By Chris King •
Published: 30 Oct 2023 • 16:40
Image from the NATO summit in Vilnius.
THE Turkish parliament must vote on the Swedish NATO application by December 10 at the latest.
Documents published on the Turkish parliament’s website show that the Swedish NATO application is to be processed during the autumn session.
In practice, this means that the vote will take place no later than December 10, as the parliament will then turn to putting all its energy into processing the country’s budget, a source close to TT explained, as reported by svt.se this Monday, October 30.
When Finland’s application was ratified, the process took about two weeks. But Sweden is having to wait a lot longer. Instead, it looks like being the normal procedure, which usually takes between four and six weeks.
President Erdogan is known to have sent the documents to parliament for ratification last week. On Thursday 26, the parliament’s foreign affairs committee begins to seriously consider the autumn’s matters, including the Swedish application. The defence committee must also give its opinion on whether Sweden should be approved.
Once the committees have completed their work, the issue will go to a vote in the main chamber of parliament, no later than December 10.
Theoretically, Sweden could become a full member at the NATO foreign ministers’ meeting in Brussels on November 28-29 if Turkey was to make a quicker decision.
Recent signals from Turkey have suggested that the Swedish application could end up in an even longer process, if its importance was to be downgraded by the parliament. In that was the case then the ratification could drag on into next year.
Unless something happens that again disrupts the Swedish-Turkish relationship – for example a new Koran burning – then all Stockholm can do is be patient and wait.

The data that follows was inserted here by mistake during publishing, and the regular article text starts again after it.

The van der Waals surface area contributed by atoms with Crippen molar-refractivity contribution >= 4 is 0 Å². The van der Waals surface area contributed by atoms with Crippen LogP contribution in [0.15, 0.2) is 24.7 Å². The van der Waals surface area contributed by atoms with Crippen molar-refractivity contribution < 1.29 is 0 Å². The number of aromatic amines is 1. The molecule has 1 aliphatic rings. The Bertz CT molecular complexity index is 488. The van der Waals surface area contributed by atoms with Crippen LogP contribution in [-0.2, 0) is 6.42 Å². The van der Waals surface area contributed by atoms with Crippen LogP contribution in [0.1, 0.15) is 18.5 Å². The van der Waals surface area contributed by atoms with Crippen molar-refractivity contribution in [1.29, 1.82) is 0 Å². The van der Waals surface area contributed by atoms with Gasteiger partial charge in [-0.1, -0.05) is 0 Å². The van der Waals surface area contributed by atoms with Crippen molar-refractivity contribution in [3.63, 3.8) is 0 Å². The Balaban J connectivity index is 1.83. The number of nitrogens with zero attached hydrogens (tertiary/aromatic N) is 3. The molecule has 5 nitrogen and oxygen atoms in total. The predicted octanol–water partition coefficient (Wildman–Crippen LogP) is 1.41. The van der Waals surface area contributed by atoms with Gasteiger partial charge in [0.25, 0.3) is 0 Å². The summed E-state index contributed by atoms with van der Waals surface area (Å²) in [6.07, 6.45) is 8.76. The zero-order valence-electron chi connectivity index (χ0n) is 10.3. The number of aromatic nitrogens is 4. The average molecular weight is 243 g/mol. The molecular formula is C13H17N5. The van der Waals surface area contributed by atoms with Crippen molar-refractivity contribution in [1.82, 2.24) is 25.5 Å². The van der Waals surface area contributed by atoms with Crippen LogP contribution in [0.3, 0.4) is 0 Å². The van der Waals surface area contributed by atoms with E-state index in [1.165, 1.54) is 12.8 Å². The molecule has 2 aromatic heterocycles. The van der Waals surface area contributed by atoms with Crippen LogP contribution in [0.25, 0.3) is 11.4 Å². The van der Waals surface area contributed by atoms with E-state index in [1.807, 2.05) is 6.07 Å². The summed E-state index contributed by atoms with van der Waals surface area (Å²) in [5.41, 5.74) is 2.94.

Another question mark hangs over how Hungary will act. Previously, the Hungarian government said that the country would not be the last to approve the Swedish NATO application.
However, the government in Budapest came with demands last week for an explanation from the Swedish government about the recent criticism that Swedish politicians directed at the country’s democratic development.
Thank you for taking the time to read this article. Do remember to come back and check The Euro Weekly News website for all your up-to-date local and international news stories and remember, you can also follow us on Facebook and Instagram.
Share this story
Subscribe to our Euro Weekly News alerts to get the latest stories into your inbox!
By signing up, you will create a Euro Weekly News account if you don't already have one. Review our
Originally from Wales, Chris spent years on the Costa del Sol before moving to the Algarve where he is a web reporter for The Euro Weekly News covering international and Spanish national news.
Got a news story you want to share? Then get in touch at email@example.com
Download our media pack in either English or Spanish.